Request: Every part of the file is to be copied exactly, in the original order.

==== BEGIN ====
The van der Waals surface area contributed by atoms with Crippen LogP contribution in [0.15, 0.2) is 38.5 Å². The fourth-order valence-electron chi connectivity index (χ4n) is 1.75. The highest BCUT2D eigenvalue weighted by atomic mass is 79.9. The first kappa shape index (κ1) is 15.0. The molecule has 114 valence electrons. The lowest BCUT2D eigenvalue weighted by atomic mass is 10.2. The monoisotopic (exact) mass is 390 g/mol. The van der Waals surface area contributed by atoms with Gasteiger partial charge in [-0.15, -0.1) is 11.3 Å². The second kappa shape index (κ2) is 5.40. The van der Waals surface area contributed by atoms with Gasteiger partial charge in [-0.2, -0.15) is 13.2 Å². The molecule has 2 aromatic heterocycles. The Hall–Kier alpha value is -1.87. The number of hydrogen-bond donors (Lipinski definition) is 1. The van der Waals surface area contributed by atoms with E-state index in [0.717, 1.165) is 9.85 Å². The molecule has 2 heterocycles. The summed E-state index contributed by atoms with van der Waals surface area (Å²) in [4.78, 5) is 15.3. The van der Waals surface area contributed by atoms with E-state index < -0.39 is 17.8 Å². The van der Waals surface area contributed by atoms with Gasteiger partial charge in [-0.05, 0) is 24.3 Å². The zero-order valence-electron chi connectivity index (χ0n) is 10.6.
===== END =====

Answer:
The van der Waals surface area contributed by atoms with Crippen LogP contribution in [0.15, 0.2) is 38.5 Å². The fourth-order valence-electron chi connectivity index (χ4n) is 1.75. The highest BCUT2D eigenvalue weighted by atomic mass is 79.9. The first kappa shape index (κ1) is 15.0. The molecule has 114 valence electrons. The lowest BCUT2D eigenvalue weighted by atomic mass is 10.2. The monoisotopic (exact) mass is 390 g/mol. The van der Waals surface area contributed by atoms with Gasteiger partial charge in [-0.15, -0.1) is 11.3 Å². The second kappa shape index (κ2) is 5.40. The van der Waals surface area contributed by atoms with Gasteiger partial charge in [-0.2, -0.15) is 13.2 Å². The molecule has 2 aromatic heterocycles. The Hall–Kier alpha value is -1.87. The number of hydrogen-bond donors (Lipinski definition) is 1. The van der Waals surface area contributed by atoms with E-state index in [0.717, 1.165) is 9.85 Å². The molecule has 2 heterocycles. The summed E-state index contributed by atoms with van der Waals surface area (Å²) in [4.78, 5) is 15.3. The van der Waals surface area contributed by atoms with E-state index < -0.39 is 17.8 Å². The van der Waals surface area contributed by atoms with Gasteiger partial charge in [-0.05, 0) is 24.3 Å². The zero-order valence-electron chi connectivity index (χ0n) is 10.6.